Alexander Richards and the Flat Iron Block

Circa 1880’s image of Alexander C. Richards. Photo Courtesy Anthony Perkins

Circa 1880’s image of Alexander C. Richards. Photo Courtesy Anthony Perkins

        Alexander Richards was born on September 26, 1844 in Quebec, Canada to Lambert and Serafine (Serois) Richards, Alex was the eldest in a sibling group of eight children. Little is known about his early life in Canada. He immigrated to Michigan in 1866 at age 22 and resided at Fayette where he operated a butcher shop. Richards married Roxanna Knapp in Delta County on January 2, 1869 and seven children were born from this union.

            The family lived in Garden, Michigan for a time, but moved to Manistique in 1876. While living in Manistique the family resided in a large home on the corner of Cedar and Walnut Street, which was the future site of the A. S. Putnam drug store. Eight people lived in the home, including a servant. The servant was a necessity, as Richards’ wife Roxanne had gone blind. Richards was very kind to all his children, and only reprimanded them when they moved items in the home which made it difficult for Roxanne to move around and find things. He had a playhouse built for his daughters in the back yard complete with a toy cook stove.

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Artifacts from the Ossawinamakee Hotel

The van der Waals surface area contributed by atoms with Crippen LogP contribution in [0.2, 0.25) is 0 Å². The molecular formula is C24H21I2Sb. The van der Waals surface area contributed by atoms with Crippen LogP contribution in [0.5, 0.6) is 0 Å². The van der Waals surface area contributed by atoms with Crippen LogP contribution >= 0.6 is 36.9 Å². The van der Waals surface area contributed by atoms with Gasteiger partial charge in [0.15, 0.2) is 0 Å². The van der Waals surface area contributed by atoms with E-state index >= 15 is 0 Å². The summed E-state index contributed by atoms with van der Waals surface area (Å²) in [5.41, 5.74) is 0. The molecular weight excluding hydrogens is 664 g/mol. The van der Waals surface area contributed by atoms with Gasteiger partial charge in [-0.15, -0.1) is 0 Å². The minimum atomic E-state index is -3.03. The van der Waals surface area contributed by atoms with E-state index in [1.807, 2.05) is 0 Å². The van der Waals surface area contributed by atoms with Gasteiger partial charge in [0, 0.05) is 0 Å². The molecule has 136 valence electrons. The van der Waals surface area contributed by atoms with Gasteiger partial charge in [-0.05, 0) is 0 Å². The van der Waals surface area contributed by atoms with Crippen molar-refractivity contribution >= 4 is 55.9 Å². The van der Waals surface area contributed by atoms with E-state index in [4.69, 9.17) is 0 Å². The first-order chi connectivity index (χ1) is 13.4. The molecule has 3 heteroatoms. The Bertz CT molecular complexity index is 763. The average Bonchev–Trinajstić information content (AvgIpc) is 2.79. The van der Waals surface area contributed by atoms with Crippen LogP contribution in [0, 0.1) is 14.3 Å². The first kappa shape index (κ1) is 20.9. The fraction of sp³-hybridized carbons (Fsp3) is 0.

Business Card from the Ossawinamakee – George Orr Collection donated by Chris Orr

Business Card from the Ossawinamakee – George Orr Collection donated by Chris Orr

            During the late 1880s and 90s, Constant Moody Ruggles was the proprietor at the Ossawinamakee Hotel. Ruggles was a Civil War veteran from Oshkosh, Wisconsin, who first came to Manistique in 1875 with Ebenezer James. Ruggles was a partner in the James Bros. Sawmill which flourished briefly at the village of Jamestown on the Manistique River. He had diverse business interests including a butcher shop, stage coach line, livery stable and a strawberry farm. According to the above business card, Ruggles was also a guide for tourist fishermen seeking a good trout stream.

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The Naming of the Ossawinamakee

A late 1800’s photo of the Ossawinamakee Hotel (SCHS)

A late 1800’s photo of the Ossawinamakee Hotel (SCHS)

            During the early spring of 1883 the citizens of Manistique eagerly awaited the opening of a fancy new hotel. Wright E. Clarke, editor of the Schoolcraft County Pioneer, reported regularly on the progress being made. By late March of 1883 the masons were finishing up with plastering the walls, and the painters would soon be busy with their brushes. Clarke predicted that all would be in readiness in time for the opening of navigation on Lake Michigan in the spring. Clarke was overly optimistic. The hotel room doors did not arrive until the second week in May and were “fitted up” as rapidly as possible. The hotel was compelled to welcome a few travelers before work was totally completed, but by the end of May, 1883, the Ossawinamakee was finally open for business.

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